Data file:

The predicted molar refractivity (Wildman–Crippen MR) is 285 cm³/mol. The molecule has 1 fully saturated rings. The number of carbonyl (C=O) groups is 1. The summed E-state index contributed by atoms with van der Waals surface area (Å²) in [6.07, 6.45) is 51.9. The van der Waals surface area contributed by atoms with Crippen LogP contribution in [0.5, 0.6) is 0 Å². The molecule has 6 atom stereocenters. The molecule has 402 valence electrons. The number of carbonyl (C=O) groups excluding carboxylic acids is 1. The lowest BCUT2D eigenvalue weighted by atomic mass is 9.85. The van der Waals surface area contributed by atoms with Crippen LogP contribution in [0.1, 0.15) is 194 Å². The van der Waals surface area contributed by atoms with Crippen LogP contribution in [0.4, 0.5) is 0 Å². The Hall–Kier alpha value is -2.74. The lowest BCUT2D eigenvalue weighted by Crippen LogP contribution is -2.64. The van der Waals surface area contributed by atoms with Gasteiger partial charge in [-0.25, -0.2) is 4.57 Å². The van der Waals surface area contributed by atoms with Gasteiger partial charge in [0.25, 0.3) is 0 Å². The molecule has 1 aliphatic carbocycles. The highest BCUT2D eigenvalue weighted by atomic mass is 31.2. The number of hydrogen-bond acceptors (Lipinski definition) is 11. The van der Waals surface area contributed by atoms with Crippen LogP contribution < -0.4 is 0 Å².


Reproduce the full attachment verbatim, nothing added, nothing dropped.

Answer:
The predicted molar refractivity (Wildman–Crippen MR) is 285 cm³/mol. The molecule has 1 fully saturated rings. The number of carbonyl (C=O) groups is 1. The summed E-state index contributed by atoms with van der Waals surface area (Å²) in [6.07, 6.45) is 51.9. The van der Waals surface area contributed by atoms with Crippen LogP contribution in [0.5, 0.6) is 0 Å². The molecule has 6 atom stereocenters. The molecule has 402 valence electrons. The number of carbonyl (C=O) groups excluding carboxylic acids is 1. The lowest BCUT2D eigenvalue weighted by atomic mass is 9.85. The van der Waals surface area contributed by atoms with Crippen LogP contribution in [0.1, 0.15) is 194 Å². The van der Waals surface area contributed by atoms with Crippen LogP contribution in [0.4, 0.5) is 0 Å². The Hall–Kier alpha value is -2.74. The lowest BCUT2D eigenvalue weighted by Crippen LogP contribution is -2.64. The van der Waals surface area contributed by atoms with Gasteiger partial charge in [-0.25, -0.2) is 4.57 Å². The van der Waals surface area contributed by atoms with Gasteiger partial charge in [0.25, 0.3) is 0 Å². The molecule has 1 aliphatic carbocycles. The highest BCUT2D eigenvalue weighted by atomic mass is 31.2. The number of hydrogen-bond acceptors (Lipinski definition) is 11. The van der Waals surface area contributed by atoms with Crippen LogP contribution < -0.4 is 0 Å².